Animal health surveillance is an important part of animal health care, particularly in
countries dependent on livestock for food production and international trade. There are
two major issues related to the provision of e®ective surveillance activities. Firstly, for
good information to become available, the design and conduct of data collection activ-
ities should be carried out following sound statistical principles. In reality, constraints
such as imperfect tests and unavoidably-biased sampling strategies hinder straightfor-
ward analysis and interpretation of survey results. Risk-based surveillance is used to
target high-risk sub-populations to increase e±ciency of disease detection; however,
biased datasets are generated.
This thesis develops methodologies to design risk-based surveillance systems and al-
low statistically valid analysis of the inherently biased data they generate. The ¯rst
example describes the development of a method to analyse surveillance data gathered
for bovine spongiform encephalopathy (BSE). The data are collected from four dif-
ferent surveillance streams of animals tested for BSE, with each stream containing
unavoidable biases and limitations. In the BSurvE model, these data are combined
with demographic information for each birth cohort to estimate the proportion of each
birth cohort infected with BSE. The prevalence of BSE in a national herd can then
be estimated using the method of moments, whereby the observed number of infected
animals is equated with the expected number. The upper 95% con¯dence limit for the
prevalence is estimated both for infected countries and for those where no BSE has
previously been detected.
A similar approach to that used in BSurvE is then applied to surveillance data for
trichinellosis, for which risk-based post-mortem testing is also performed. Negative
results from multiple species using di®erent, imperfect tests are combined to give an
estimate of the upper 95% con¯dence limit of the national prevalence of trichinellosis
in a reference population. This method is used to provide support for freedom from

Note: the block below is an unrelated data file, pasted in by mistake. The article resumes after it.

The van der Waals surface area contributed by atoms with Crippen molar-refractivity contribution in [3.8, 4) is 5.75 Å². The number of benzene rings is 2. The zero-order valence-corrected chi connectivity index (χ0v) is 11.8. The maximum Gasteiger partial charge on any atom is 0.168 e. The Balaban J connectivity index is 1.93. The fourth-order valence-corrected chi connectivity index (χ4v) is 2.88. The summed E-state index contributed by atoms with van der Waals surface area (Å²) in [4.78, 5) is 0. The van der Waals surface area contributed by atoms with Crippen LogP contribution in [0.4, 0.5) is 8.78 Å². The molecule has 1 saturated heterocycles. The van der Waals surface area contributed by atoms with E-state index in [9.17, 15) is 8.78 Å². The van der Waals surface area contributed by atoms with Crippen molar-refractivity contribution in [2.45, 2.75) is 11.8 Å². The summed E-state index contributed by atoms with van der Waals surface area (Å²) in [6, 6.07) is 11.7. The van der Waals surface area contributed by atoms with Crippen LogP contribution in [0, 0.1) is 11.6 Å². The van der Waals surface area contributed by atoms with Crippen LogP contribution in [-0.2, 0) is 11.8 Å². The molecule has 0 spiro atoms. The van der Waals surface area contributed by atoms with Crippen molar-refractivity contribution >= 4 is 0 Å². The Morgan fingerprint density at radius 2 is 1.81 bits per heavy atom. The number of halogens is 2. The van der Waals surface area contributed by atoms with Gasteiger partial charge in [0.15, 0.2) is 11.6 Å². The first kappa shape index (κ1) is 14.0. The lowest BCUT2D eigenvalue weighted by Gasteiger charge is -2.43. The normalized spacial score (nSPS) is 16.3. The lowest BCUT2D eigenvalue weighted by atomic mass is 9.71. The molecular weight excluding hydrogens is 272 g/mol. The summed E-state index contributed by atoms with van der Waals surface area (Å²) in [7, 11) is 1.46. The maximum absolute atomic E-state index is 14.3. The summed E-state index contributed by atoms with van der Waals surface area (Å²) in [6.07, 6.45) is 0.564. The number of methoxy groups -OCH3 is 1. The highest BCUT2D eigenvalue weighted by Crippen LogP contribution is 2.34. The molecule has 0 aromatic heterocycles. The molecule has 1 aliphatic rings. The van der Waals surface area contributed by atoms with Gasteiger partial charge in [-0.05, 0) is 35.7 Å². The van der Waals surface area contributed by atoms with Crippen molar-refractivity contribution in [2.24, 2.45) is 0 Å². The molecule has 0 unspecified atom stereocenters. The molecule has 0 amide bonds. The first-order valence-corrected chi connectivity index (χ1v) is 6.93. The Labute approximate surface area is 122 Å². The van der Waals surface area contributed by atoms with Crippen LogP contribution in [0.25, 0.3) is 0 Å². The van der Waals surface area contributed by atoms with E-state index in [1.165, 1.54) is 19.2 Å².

trichinellosis in Great Britain.
A di®erent approach to risk-based surveillance is explored as the surveillance strategy
for detection of exotic causes of abortion in sheep and goats in New Zealand is examined.
Using a geographic information system (GIS) maps of disease risk factors were overlain
to produce a risk landscape for the lower North Island. This was used to demonstrate
how areas of high- and low-risk of disease occurrence can be identi¯ed and used to
guide the design of a risk-based surveillance programme.
Secondly, within one surveillance objective there may be many ways in which the
available funds or human resources could be distributed. This thesis develops a method
to assess BSE surveillance programmes, and provides tools to facilitate BSE detection
on the basis of infection risk and to increase the e±ciency of surveillance strategies.
A novel approach to allocation of resources is developed, where portfolio theory con-
cepts from ¯nance are applied to animal health surveillance. The example of surveil-
lance for exotic causes of sheep and goat abortion is expanded upon. Risk of disease
occurrence is assessed for a population over di®erent time periods and geographical
areas within a country, and portfolio theory used to allocate the number of tests to
be carried out within each of these boundaries. This method is shown to be more
likely to detect disease in a population when compared to proportional allocation of
the available resources.
The studies presented here show new approaches that allow better utilisation of
imperfect data and more e±cient use of available resources. They allow development of
surveillance programmes containing an appropriate balance of scanning and targeted
surveillance activities. Application of these methods will enhance the implementation
and value of surveillance in animal health.